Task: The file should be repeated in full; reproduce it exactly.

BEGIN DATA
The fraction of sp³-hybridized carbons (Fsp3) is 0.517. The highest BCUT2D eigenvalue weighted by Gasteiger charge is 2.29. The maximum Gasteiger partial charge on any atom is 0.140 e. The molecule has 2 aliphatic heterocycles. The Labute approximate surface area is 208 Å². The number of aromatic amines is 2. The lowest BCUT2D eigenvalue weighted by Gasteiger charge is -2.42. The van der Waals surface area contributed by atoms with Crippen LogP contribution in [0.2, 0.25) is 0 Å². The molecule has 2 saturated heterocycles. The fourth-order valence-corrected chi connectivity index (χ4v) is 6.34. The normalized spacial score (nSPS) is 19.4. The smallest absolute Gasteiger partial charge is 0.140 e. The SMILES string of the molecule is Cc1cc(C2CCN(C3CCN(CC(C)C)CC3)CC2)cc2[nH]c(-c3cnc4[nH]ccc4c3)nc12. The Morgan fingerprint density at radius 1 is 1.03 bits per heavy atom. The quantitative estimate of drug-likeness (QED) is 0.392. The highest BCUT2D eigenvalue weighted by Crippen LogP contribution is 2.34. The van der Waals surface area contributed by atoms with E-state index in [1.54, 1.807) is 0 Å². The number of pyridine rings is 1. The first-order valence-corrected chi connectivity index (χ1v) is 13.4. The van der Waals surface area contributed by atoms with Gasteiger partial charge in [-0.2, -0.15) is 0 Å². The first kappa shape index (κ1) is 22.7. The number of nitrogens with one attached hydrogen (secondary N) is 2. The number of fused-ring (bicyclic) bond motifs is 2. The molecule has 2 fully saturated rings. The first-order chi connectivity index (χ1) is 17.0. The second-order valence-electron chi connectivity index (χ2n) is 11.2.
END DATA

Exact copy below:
The fraction of sp³-hybridized carbons (Fsp3) is 0.517. The highest BCUT2D eigenvalue weighted by Gasteiger charge is 2.29. The maximum Gasteiger partial charge on any atom is 0.140 e. The molecule has 2 aliphatic heterocycles. The Labute approximate surface area is 208 Å². The number of aromatic amines is 2. The lowest BCUT2D eigenvalue weighted by Gasteiger charge is -2.42. The van der Waals surface area contributed by atoms with Crippen LogP contribution in [0.2, 0.25) is 0 Å². The molecule has 2 saturated heterocycles. The fourth-order valence-corrected chi connectivity index (χ4v) is 6.34. The normalized spacial score (nSPS) is 19.4. The smallest absolute Gasteiger partial charge is 0.140 e. The SMILES string of the molecule is Cc1cc(C2CCN(C3CCN(CC(C)C)CC3)CC2)cc2[nH]c(-c3cnc4[nH]ccc4c3)nc12. The Morgan fingerprint density at radius 1 is 1.03 bits per heavy atom. The quantitative estimate of drug-likeness (QED) is 0.392. The highest BCUT2D eigenvalue weighted by Crippen LogP contribution is 2.34. The van der Waals surface area contributed by atoms with E-state index in [1.54, 1.807) is 0 Å². The number of pyridine rings is 1. The first-order valence-corrected chi connectivity index (χ1v) is 13.4. The van der Waals surface area contributed by atoms with Gasteiger partial charge in [-0.2, -0.15) is 0 Å². The first kappa shape index (κ1) is 22.7. The number of nitrogens with one attached hydrogen (secondary N) is 2. The number of fused-ring (bicyclic) bond motifs is 2. The molecule has 2 fully saturated rings. The first-order chi connectivity index (χ1) is 17.0. The second-order valence-electron chi connectivity index (χ2n) is 11.2.